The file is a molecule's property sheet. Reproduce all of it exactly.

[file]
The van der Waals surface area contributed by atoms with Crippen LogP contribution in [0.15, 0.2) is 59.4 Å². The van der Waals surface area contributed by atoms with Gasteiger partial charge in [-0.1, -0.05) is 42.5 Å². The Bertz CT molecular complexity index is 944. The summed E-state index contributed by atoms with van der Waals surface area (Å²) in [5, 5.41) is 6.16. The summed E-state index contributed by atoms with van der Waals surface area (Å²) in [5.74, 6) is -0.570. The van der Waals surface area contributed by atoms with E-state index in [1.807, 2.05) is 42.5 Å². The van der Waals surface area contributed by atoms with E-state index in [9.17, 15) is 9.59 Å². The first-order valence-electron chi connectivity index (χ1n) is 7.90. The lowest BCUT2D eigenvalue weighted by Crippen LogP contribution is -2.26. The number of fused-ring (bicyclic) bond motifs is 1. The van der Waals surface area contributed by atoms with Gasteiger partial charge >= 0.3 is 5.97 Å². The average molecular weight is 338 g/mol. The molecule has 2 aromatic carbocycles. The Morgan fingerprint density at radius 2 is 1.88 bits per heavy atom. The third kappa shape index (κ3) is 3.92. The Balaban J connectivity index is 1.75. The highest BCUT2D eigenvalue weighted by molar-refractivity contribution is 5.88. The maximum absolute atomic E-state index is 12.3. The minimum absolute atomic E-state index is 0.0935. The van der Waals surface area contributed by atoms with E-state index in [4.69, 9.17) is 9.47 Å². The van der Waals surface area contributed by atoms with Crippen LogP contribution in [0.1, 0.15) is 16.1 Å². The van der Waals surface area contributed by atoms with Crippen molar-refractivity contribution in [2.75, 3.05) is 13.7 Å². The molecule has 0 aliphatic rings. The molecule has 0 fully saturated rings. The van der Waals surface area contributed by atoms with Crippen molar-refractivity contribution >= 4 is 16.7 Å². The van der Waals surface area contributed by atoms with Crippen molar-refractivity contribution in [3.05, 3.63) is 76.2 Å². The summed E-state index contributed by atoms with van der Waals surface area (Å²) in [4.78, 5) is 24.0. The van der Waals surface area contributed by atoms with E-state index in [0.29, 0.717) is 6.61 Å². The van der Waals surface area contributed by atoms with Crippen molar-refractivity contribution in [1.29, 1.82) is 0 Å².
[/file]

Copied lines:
The van der Waals surface area contributed by atoms with Crippen LogP contribution in [0.15, 0.2) is 59.4 Å². The van der Waals surface area contributed by atoms with Gasteiger partial charge in [-0.1, -0.05) is 42.5 Å². The Bertz CT molecular complexity index is 944. The summed E-state index contributed by atoms with van der Waals surface area (Å²) in [5, 5.41) is 6.16. The summed E-state index contributed by atoms with van der Waals surface area (Å²) in [5.74, 6) is -0.570. The van der Waals surface area contributed by atoms with E-state index in [1.807, 2.05) is 42.5 Å². The van der Waals surface area contributed by atoms with E-state index in [9.17, 15) is 9.59 Å². The first-order valence-electron chi connectivity index (χ1n) is 7.90. The lowest BCUT2D eigenvalue weighted by Crippen LogP contribution is -2.26. The number of fused-ring (bicyclic) bond motifs is 1. The van der Waals surface area contributed by atoms with Gasteiger partial charge >= 0.3 is 5.97 Å². The average molecular weight is 338 g/mol. The molecule has 2 aromatic carbocycles. The Morgan fingerprint density at radius 2 is 1.88 bits per heavy atom. The third kappa shape index (κ3) is 3.92. The Balaban J connectivity index is 1.75. The highest BCUT2D eigenvalue weighted by molar-refractivity contribution is 5.88. The maximum absolute atomic E-state index is 12.3. The minimum absolute atomic E-state index is 0.0935. The van der Waals surface area contributed by atoms with E-state index in [4.69, 9.17) is 9.47 Å². The van der Waals surface area contributed by atoms with Crippen LogP contribution in [0.1, 0.15) is 16.1 Å². The van der Waals surface area contributed by atoms with Crippen molar-refractivity contribution in [2.75, 3.05) is 13.7 Å². The molecule has 0 aliphatic rings. The molecule has 0 fully saturated rings. The van der Waals surface area contributed by atoms with Crippen molar-refractivity contribution >= 4 is 16.7 Å². The van der Waals surface area contributed by atoms with Crippen molar-refractivity contribution in [3.05, 3.63) is 76.2 Å². The summed E-state index contributed by atoms with van der Waals surface area (Å²) in [4.78, 5) is 24.0. The van der Waals surface area contributed by atoms with E-state index in [0.29, 0.717) is 6.61 Å². The van der Waals surface area contributed by atoms with Crippen molar-refractivity contribution in [1.29, 1.82) is 0 Å².